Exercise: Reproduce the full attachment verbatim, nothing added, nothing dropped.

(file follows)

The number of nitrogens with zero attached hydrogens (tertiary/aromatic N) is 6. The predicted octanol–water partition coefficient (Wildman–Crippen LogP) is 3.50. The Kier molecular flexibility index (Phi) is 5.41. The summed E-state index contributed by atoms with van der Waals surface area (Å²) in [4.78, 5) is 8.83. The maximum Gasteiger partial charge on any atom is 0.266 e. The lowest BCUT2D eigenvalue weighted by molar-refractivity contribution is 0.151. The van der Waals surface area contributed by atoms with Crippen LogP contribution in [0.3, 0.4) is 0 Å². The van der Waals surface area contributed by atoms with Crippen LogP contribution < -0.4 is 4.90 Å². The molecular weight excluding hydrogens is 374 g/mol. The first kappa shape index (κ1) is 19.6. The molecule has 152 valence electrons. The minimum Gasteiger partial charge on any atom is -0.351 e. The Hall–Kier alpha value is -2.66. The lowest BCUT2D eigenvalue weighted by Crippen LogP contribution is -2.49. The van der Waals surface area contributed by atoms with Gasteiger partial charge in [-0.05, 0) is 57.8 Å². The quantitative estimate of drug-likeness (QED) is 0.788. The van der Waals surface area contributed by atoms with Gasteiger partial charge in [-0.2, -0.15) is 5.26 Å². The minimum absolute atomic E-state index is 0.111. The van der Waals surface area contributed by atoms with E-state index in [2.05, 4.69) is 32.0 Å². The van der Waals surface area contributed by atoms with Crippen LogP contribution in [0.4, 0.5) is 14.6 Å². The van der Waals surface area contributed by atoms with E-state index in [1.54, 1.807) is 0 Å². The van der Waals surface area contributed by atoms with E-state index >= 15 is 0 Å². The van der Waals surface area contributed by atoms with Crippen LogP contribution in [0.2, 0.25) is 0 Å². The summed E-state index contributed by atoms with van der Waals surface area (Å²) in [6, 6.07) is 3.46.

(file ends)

The number of nitrogens with zero attached hydrogens (tertiary/aromatic N) is 6. The predicted octanol–water partition coefficient (Wildman–Crippen LogP) is 3.50. The Kier molecular flexibility index (Phi) is 5.41. The summed E-state index contributed by atoms with van der Waals surface area (Å²) in [4.78, 5) is 8.83. The maximum Gasteiger partial charge on any atom is 0.266 e. The lowest BCUT2D eigenvalue weighted by molar-refractivity contribution is 0.151. The van der Waals surface area contributed by atoms with Crippen LogP contribution in [0.3, 0.4) is 0 Å². The van der Waals surface area contributed by atoms with Crippen LogP contribution < -0.4 is 4.90 Å². The molecular weight excluding hydrogens is 374 g/mol. The first kappa shape index (κ1) is 19.6. The molecule has 152 valence electrons. The minimum Gasteiger partial charge on any atom is -0.351 e. The Hall–Kier alpha value is -2.66. The lowest BCUT2D eigenvalue weighted by Crippen LogP contribution is -2.49. The van der Waals surface area contributed by atoms with Gasteiger partial charge in [-0.05, 0) is 57.8 Å². The quantitative estimate of drug-likeness (QED) is 0.788. The van der Waals surface area contributed by atoms with Gasteiger partial charge in [-0.2, -0.15) is 5.26 Å². The minimum absolute atomic E-state index is 0.111. The van der Waals surface area contributed by atoms with E-state index in [2.05, 4.69) is 32.0 Å². The van der Waals surface area contributed by atoms with Crippen LogP contribution in [0.4, 0.5) is 14.6 Å². The van der Waals surface area contributed by atoms with E-state index in [1.54, 1.807) is 0 Å². The van der Waals surface area contributed by atoms with E-state index >= 15 is 0 Å². The van der Waals surface area contributed by atoms with Crippen LogP contribution in [0.2, 0.25) is 0 Å². The summed E-state index contributed by atoms with van der Waals surface area (Å²) in [6, 6.07) is 3.46.